With help, you can use your 401(k), 403 (b), IRA rollover or other retirement plan as capital to purchase a business while not triggering a tax penalty. These transactions are within the letter of the law as spelled out in the Employee Retirement Income Security Act of 1974 (ERISA).  The IRS has issued determination letters validating many of these plans.

If you just cash out your retirement account early, the premature distributions are penalized and taxed as ordinary income—resulting in a typical net of about only 50¢ on a $1. However, certain provisions of ERISA do provide a way to legally move money locked in 401(k) or other IRA rollover accounts directly into a new or established business without distributions, taxes, penalties or the use of loans.

To set-up this plan does require outside help.  There are several companies that provide this service.  Generally you can expect the set-up cost to be in the range of $4,000 to $5,000 with an annual maintenance fee of $800 to $1,000.  Obviously, the size of your 401k needs to be large enough that these fees are not exorbitant as a percentage of the funds being used.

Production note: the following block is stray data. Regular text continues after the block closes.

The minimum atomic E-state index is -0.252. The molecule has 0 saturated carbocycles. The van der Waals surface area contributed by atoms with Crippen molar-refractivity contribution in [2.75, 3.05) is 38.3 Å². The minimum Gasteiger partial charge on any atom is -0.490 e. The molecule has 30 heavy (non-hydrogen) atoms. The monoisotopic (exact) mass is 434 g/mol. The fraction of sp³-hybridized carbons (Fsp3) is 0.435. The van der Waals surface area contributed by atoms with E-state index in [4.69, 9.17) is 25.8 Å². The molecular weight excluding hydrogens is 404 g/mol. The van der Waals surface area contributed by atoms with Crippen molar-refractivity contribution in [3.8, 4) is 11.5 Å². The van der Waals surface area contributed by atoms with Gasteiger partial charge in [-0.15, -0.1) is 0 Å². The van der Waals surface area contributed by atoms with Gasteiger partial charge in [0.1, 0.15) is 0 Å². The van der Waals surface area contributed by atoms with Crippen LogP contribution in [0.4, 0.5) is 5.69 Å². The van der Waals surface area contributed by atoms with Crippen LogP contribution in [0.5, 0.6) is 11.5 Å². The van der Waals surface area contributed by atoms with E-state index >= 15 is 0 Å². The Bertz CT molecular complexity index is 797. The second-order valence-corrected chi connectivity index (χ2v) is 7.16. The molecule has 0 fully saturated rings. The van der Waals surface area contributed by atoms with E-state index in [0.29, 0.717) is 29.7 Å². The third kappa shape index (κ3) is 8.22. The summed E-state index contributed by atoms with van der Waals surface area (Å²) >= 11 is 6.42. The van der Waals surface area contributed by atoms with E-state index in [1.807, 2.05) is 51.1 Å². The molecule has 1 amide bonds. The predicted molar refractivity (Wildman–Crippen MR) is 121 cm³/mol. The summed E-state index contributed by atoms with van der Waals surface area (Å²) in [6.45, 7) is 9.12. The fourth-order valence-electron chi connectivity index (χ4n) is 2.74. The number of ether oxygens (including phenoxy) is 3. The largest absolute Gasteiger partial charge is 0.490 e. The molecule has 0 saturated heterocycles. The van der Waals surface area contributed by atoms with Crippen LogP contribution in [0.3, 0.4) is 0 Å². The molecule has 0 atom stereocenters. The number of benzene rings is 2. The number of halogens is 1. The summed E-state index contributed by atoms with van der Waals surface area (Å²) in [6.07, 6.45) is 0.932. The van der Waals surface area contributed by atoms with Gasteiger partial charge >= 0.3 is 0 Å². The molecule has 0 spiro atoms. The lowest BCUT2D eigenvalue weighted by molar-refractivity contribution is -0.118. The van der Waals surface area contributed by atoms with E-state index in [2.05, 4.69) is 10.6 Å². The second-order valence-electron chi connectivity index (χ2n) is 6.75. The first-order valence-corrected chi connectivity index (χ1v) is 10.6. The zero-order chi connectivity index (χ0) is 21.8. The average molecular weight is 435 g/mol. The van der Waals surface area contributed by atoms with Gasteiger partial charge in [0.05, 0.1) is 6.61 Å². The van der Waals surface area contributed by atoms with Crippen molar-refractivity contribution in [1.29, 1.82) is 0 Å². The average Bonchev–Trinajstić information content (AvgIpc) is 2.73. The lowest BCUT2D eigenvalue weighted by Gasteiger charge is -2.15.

There are numerous firms that offer this service. Two of the largest are BeneTrends Inc. and Guidant Financial Group (we have no affiliation with either). We always suggest you look at several providers before committing to one.  Their websites provide more detail on this subject: 

http://www.guidantfinancial.com/products/small-business-financing/default.aspx

http://www.benetrends.com

Of course, just because you can use your 401k as the source of funds, does not mean that is the best way to finance a business acquisition.  Consider all your options (available liquid assets, bank/SBA financing, home equity) before committing to use your retirement account.